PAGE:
Occupy protests have been ongoing since September. Last week, West Coast Occupy groups moved from camps to ports. From Seattle to Los Angeles, barge operators and port workers had to shut down operations and delay barge traffic. That included the Port of Oakland.
“It’s kind of amazing how some conceivably minor thing that we hear about on the news so far away in Oakland can have an effect on some place equally far away like Wrangell, Alaska,” he says.
That’s Clay Hammer, Wrangell’s Municipal Light and Power superintendent. His department is waiting to start work on a major project that will switch all of Wrangell’s street lights over to energy efficient LEDs.
This project is funded through a $95,000 grant from the Wrangell Cooperative Association and Alaska Energy Authority. It will replace 367 street lights, and cut electricity costs by about $20,000 a year. But the grant requires that the project be completed by August 2012 and Hammer says if protestors continue to delay barge deliveries in Oakland, Wrangell will be stuck with the bill.
“At this point, we are not sure if the components have made it through the port of Oakland yet. They need to make through the port then they need to get to Silicon Valley where the manufacturer will build them. And my understanding once they get components it won’t take long to assemble them. But until components get to the port of Oakland, the entire project is set behind,” he says.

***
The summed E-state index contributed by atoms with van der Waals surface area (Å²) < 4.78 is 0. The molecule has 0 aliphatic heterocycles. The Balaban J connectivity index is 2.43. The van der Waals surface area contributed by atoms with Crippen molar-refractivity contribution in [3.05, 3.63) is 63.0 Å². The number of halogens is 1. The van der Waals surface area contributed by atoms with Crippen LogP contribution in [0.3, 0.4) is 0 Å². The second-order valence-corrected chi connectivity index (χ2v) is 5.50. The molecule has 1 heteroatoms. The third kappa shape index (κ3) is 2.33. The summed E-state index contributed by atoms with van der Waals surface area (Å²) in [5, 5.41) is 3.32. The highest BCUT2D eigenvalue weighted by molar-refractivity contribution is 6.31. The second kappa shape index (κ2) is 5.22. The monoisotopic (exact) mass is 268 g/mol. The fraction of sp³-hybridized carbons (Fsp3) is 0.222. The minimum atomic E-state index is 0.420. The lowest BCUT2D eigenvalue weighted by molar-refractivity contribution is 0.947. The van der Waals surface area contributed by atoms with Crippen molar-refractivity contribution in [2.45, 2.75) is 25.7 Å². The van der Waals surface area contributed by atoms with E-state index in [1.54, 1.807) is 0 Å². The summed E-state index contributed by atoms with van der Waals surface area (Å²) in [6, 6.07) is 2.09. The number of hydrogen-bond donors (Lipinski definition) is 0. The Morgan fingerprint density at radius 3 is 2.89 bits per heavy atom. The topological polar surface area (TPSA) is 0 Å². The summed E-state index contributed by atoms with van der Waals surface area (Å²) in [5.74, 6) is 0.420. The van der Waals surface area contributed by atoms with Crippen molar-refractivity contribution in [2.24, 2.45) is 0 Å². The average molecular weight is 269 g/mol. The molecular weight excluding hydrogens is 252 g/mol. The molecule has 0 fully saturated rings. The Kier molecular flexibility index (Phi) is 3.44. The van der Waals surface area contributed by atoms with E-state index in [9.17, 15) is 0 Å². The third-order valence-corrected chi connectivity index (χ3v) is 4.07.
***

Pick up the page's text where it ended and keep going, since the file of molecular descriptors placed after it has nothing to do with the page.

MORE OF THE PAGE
Hammer says delivery delays to the Oakland Port have already set the LED light replacement project back by a month. Any more delays mean the city may not be able to make the grant deadline.
“What could end up happening is if we cannot get all the lights installed by August 31st we would have to then reimburse them for the cost of the lights,” he says.
The lights are being manufactured by SeaTac Lighting LLC, based out of Seattle, Washington. Hammer says barges are a crucial shipping link between the Lower 48 to island communities in Southeast. That’s something he thinks Occupy protestors should consider.
"It affects everything. Everything we get comes through the barge lines, it’s either from barge or flown. And it’s really expensive to fly. So majority comes through barges. And so anything that delays services to port, will delay bottom line for the community, everything that we have coming and going grocery, fuel, it’s kind of our lifeline, so if they are messing with that they are messing with us,” he says.
Economic Development Director Carol Rushmore wrote the grants for the project and says regardless of the delay, the project will benefit Wrangell.
“It will be a tremendous benefit to the community from a cost saving standpoint as well as an energy efficient standpoint, so we are looking forward to the project and how it all works out,” she says.
Wrangell Municipal Light and Power hopes for the LED installation to begin sometime in early February.